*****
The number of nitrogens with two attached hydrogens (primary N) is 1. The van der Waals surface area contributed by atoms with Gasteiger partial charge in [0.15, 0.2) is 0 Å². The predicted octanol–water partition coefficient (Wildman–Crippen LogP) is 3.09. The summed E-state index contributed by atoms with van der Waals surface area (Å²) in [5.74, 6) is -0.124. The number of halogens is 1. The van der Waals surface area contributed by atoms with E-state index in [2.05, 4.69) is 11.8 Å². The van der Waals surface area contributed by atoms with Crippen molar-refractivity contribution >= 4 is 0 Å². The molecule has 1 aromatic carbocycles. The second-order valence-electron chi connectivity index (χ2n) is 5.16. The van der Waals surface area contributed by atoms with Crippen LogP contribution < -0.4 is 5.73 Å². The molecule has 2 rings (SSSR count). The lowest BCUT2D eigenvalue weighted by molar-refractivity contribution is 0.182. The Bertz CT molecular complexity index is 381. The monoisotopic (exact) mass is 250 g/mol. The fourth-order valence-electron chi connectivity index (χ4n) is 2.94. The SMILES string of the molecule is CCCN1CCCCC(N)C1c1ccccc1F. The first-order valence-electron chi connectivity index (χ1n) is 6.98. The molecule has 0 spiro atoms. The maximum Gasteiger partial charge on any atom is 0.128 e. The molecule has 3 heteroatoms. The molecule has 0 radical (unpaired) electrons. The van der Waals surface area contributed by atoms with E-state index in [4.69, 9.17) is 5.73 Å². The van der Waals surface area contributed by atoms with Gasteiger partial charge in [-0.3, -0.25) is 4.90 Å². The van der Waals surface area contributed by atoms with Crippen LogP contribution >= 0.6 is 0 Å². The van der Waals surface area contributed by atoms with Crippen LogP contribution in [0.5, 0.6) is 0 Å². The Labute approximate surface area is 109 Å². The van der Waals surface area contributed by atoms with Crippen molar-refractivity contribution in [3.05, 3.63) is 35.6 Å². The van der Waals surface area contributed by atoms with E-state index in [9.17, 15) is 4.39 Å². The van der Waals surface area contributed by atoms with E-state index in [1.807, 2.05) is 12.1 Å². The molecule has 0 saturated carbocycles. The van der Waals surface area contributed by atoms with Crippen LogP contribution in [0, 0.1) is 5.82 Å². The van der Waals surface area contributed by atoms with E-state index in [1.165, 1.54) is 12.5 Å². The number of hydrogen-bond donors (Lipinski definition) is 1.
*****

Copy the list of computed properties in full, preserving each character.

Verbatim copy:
The number of nitrogens with two attached hydrogens (primary N) is 1. The van der Waals surface area contributed by atoms with Gasteiger partial charge in [0.15, 0.2) is 0 Å². The predicted octanol–water partition coefficient (Wildman–Crippen LogP) is 3.09. The summed E-state index contributed by atoms with van der Waals surface area (Å²) in [5.74, 6) is -0.124. The number of halogens is 1. The van der Waals surface area contributed by atoms with E-state index in [2.05, 4.69) is 11.8 Å². The van der Waals surface area contributed by atoms with Crippen molar-refractivity contribution >= 4 is 0 Å². The molecule has 1 aromatic carbocycles. The second-order valence-electron chi connectivity index (χ2n) is 5.16. The van der Waals surface area contributed by atoms with Crippen LogP contribution < -0.4 is 5.73 Å². The molecule has 2 rings (SSSR count). The lowest BCUT2D eigenvalue weighted by molar-refractivity contribution is 0.182. The Bertz CT molecular complexity index is 381. The monoisotopic (exact) mass is 250 g/mol. The fourth-order valence-electron chi connectivity index (χ4n) is 2.94. The SMILES string of the molecule is CCCN1CCCCC(N)C1c1ccccc1F. The first-order valence-electron chi connectivity index (χ1n) is 6.98. The molecule has 0 spiro atoms. The maximum Gasteiger partial charge on any atom is 0.128 e. The molecule has 3 heteroatoms. The molecule has 0 radical (unpaired) electrons. The van der Waals surface area contributed by atoms with E-state index in [4.69, 9.17) is 5.73 Å². The van der Waals surface area contributed by atoms with Gasteiger partial charge in [-0.3, -0.25) is 4.90 Å². The van der Waals surface area contributed by atoms with Crippen LogP contribution >= 0.6 is 0 Å². The van der Waals surface area contributed by atoms with Crippen LogP contribution in [0.5, 0.6) is 0 Å². The Labute approximate surface area is 109 Å². The van der Waals surface area contributed by atoms with Crippen molar-refractivity contribution in [3.05, 3.63) is 35.6 Å². The van der Waals surface area contributed by atoms with E-state index in [9.17, 15) is 4.39 Å². The van der Waals surface area contributed by atoms with E-state index in [1.807, 2.05) is 12.1 Å². The molecule has 0 saturated carbocycles. The van der Waals surface area contributed by atoms with Crippen LogP contribution in [0, 0.1) is 5.82 Å². The van der Waals surface area contributed by atoms with E-state index in [1.165, 1.54) is 12.5 Å². The number of hydrogen-bond donors (Lipinski definition) is 1.